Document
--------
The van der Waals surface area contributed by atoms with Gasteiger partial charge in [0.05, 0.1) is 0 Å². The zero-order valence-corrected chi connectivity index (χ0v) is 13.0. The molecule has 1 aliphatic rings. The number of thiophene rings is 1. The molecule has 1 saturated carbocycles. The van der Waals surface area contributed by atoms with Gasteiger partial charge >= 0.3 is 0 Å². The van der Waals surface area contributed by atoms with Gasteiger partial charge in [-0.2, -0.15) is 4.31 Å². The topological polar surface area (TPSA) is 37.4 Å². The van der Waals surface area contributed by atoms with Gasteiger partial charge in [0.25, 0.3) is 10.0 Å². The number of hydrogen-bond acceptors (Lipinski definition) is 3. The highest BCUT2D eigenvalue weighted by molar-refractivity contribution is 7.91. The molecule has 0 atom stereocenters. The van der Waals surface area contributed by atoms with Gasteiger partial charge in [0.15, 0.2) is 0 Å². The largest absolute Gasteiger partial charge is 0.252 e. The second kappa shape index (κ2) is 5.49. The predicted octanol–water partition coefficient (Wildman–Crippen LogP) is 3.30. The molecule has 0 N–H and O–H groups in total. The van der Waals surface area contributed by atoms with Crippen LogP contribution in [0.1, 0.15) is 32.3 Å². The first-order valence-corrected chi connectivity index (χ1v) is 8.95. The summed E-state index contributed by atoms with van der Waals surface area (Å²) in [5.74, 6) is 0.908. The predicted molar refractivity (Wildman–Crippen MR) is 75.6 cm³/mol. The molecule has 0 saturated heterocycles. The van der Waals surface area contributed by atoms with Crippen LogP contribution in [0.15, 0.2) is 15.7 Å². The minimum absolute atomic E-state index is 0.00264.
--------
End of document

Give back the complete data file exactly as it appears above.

The van der Waals surface area contributed by atoms with Gasteiger partial charge in [0.05, 0.1) is 0 Å². The zero-order valence-corrected chi connectivity index (χ0v) is 13.0. The molecule has 1 aliphatic rings. The number of thiophene rings is 1. The molecule has 1 saturated carbocycles. The van der Waals surface area contributed by atoms with Gasteiger partial charge >= 0.3 is 0 Å². The van der Waals surface area contributed by atoms with Gasteiger partial charge in [-0.2, -0.15) is 4.31 Å². The topological polar surface area (TPSA) is 37.4 Å². The van der Waals surface area contributed by atoms with Gasteiger partial charge in [0.25, 0.3) is 10.0 Å². The number of hydrogen-bond acceptors (Lipinski definition) is 3. The highest BCUT2D eigenvalue weighted by molar-refractivity contribution is 7.91. The molecule has 0 atom stereocenters. The van der Waals surface area contributed by atoms with Gasteiger partial charge in [0.15, 0.2) is 0 Å². The largest absolute Gasteiger partial charge is 0.252 e. The second kappa shape index (κ2) is 5.49. The predicted octanol–water partition coefficient (Wildman–Crippen LogP) is 3.30. The molecule has 0 N–H and O–H groups in total. The van der Waals surface area contributed by atoms with Crippen LogP contribution in [0.1, 0.15) is 32.3 Å². The first-order valence-corrected chi connectivity index (χ1v) is 8.95. The summed E-state index contributed by atoms with van der Waals surface area (Å²) in [5.74, 6) is 0.908. The predicted molar refractivity (Wildman–Crippen MR) is 75.6 cm³/mol. The molecule has 0 saturated heterocycles. The van der Waals surface area contributed by atoms with Crippen LogP contribution in [0.15, 0.2) is 15.7 Å². The minimum absolute atomic E-state index is 0.00264.